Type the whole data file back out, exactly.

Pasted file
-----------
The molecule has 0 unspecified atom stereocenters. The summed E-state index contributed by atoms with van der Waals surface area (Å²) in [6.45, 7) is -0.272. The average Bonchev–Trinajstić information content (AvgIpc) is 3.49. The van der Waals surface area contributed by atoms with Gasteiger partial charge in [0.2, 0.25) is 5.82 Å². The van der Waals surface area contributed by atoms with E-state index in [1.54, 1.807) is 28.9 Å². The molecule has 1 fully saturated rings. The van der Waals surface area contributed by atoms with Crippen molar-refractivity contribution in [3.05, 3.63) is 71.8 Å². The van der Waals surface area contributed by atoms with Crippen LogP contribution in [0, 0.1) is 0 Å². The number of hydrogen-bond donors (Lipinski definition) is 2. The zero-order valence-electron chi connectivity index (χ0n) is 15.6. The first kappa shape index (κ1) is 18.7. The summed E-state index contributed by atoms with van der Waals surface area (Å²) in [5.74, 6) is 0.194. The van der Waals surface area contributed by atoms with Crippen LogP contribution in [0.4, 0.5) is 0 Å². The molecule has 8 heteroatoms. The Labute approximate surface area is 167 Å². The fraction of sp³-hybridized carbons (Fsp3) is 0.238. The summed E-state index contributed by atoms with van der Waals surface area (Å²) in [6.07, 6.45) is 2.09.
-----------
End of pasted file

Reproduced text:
The molecule has 0 unspecified atom stereocenters. The summed E-state index contributed by atoms with van der Waals surface area (Å²) in [6.45, 7) is -0.272. The average Bonchev–Trinajstić information content (AvgIpc) is 3.49. The van der Waals surface area contributed by atoms with Gasteiger partial charge in [0.2, 0.25) is 5.82 Å². The van der Waals surface area contributed by atoms with E-state index in [1.54, 1.807) is 28.9 Å². The molecule has 1 fully saturated rings. The van der Waals surface area contributed by atoms with Crippen molar-refractivity contribution in [3.05, 3.63) is 71.8 Å². The van der Waals surface area contributed by atoms with Crippen LogP contribution in [0, 0.1) is 0 Å². The number of hydrogen-bond donors (Lipinski definition) is 2. The zero-order valence-electron chi connectivity index (χ0n) is 15.6. The first kappa shape index (κ1) is 18.7. The summed E-state index contributed by atoms with van der Waals surface area (Å²) in [5.74, 6) is 0.194. The van der Waals surface area contributed by atoms with Crippen LogP contribution in [0.4, 0.5) is 0 Å². The molecule has 8 heteroatoms. The Labute approximate surface area is 167 Å². The fraction of sp³-hybridized carbons (Fsp3) is 0.238. The summed E-state index contributed by atoms with van der Waals surface area (Å²) in [6.07, 6.45) is 2.09.